Blue Canyon Boys Dream Up a Take on Tradition With a Pulse

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| Blue Canyon Boys |

| Avogadro’s Number | August 3 |

| Sandstone Park, Lyons | August 7 |

| Bohemian Nights at NewWestFest | August 17 |

| Gold Hill Inn | August 22 |

| Estes Park Bluegrass Festival | August 23 |

By Brian F. Johnson

It’s not clairvoyance or ESP, per se, but Blue Canyon Boys vocalist/guitarist Jason Hicks is certainly familiar with premonitions. The Missouri-raised, Lyons-based guitarist explained that a couple of times a year he has dreams — which he described as “mundane” and usually centered around a feeling or color — that end up coming true.

“It’s not déjà vu,” Hicks said, during a recent interview with The Marquee. “They’re scenes that I’ve had in a dream and I remember them vividly.”

Hicks talks about it with a bit of shyness, but it’s something with which he seems fairly comfortable, even if it does get a bit spooky sometimes.

In 2011, after the sudden passing of his father, Hicks found that one of his newly written songs had taken the same path as his dreams; without even knowing it, he had written about his father’s death before it happened.

“I never had the slightest thought that ‘Up On The Hill’ was about my dad. I thought it was me, like me saying ‘Hey when I die, bury me here.’ But the song talks about being buried underneath a walnut tree, which he was, and it talks about songbirds and when he died the birds were just amazing. Songbirds were everywhere, and that’s when it came to me that I had seen this scene before. It was that unmistakable feeling,” Hicks said.

Feelings are something that Hicks is adept at understanding. As a craftsman by day, who builds high-end furniture, feeling the wood and the details of each piece as he goes, Hicks must find ways to adapt as he builds, never forcing pieces together that don’t want to fit on their own. And it’s with that sense of adaptation and understanding of what fits well together that Hicks and his bandmates the Blue Canyon Boys approach their music.

The band was started informally almost 10 years ago after friends from bluegrass picks found that their voices clicked. They quickly started picking up gigs and in 2008 won the Telluride Band Competition, while churning out regular releases. The group released it’s fifth album Next Go ’Round last year and are already working on their follow-up which they hope to release this fall.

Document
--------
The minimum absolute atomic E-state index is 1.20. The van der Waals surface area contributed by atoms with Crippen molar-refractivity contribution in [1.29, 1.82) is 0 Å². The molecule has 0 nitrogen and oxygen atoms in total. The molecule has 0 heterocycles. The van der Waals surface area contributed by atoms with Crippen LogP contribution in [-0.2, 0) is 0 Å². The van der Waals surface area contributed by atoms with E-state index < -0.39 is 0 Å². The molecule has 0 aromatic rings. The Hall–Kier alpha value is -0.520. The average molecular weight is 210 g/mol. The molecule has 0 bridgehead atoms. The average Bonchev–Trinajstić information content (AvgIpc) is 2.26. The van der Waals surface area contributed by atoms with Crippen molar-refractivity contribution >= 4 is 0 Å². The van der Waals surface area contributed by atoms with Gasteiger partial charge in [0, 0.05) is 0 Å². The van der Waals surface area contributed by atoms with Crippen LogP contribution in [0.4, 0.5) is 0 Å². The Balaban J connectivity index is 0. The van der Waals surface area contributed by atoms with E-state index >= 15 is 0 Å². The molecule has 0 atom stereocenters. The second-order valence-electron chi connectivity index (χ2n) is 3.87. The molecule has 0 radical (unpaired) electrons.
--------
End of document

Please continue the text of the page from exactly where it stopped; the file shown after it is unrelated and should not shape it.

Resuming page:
“We have about two-thirds of the album done at this point. Everybody still has a few parts to do,” Hicks explained. While Blue Canyon Boys have always brought a very traditional style of bluegrass to the table, with soaring four-part harmonies at the center, Hicks said that the group is making a few changes on their new effort. “Some of this isn’t strictly traditional bluegrass,” he said. “To many people it will still sound like bluegrass, but traditionalists are going to find it much more riff and groove based. It’s got a pulse to it.”

He explained that the biggest focus on this new album is trying to make something that showcases the band’s strengths, while also giving it a real feeling. “We record and mix at our bassist Drew Garrett’s home studio and we really go over things with a fine comb. We don’t like to over-produce albums. I feel that a lot of bluegrass albums are kind of sterile. You know, a good live bluegrass band isn’t necessarily going to make a good bluegrass album, and a good studio bluegrass band isn’t necessarily going to make a good live bluegrass show. We’ve learned from our past about some of the things that don’t work live,” Hicks said.

Much of the material that they’re recording are songs that the band has already tested live and one song, in particular from the new album is a track that’s been around since the beginning of the Blue Canyon Boys. “Yeah, one song is actually the title track to our very first album and we’ve decided to re-record it,” Hicks said. “The song is ‘Just an Old Dirt Road’ and it’s a song I wrote when I lived on County Road 80, up near Shelly’s Cottages. I used to walk that road every day and that song was written on that road. We didn’t play that song for years, but we’ve brought it back since our first album is done and out of print and my voice has changed. It has some more age to it. So it’s just an updated version.”

The band will be very amicably changing one member just around the time the album is due. Denver multi-instrumentalist Ernie Martinez (who has filled in for band members in the past) will replace banjoist Chris Elliott, who will officially depart the group on October 1. Hicks said that change shouldn’t result in too big of a shake-up for the group since they’ve had some time to prepare for the transition and since the band and Martinez already work so well together. “He’s the guy we call when one of us is sick. We’ve hired him to fill in on both mandolin and banjo before at the spur of the moment. He’s the kind of musician where we don’t even have to go over anything before the set and it still goes smoothly. He just locks into the groove.”

 

| Blue Canyon Boys |

| Avogadros Number | August 3 |

| Sandtone Park, Lyons |  August 7 |

| Bohemian Nights |  August 17 |

| Gold Hill Inn |  August 22  |

| Estes Park Bluegrass Festival |  August 23 |

 

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• Bill Monroe and his Bluegrass Boys

• Del McCoury

• Hot Rize

 

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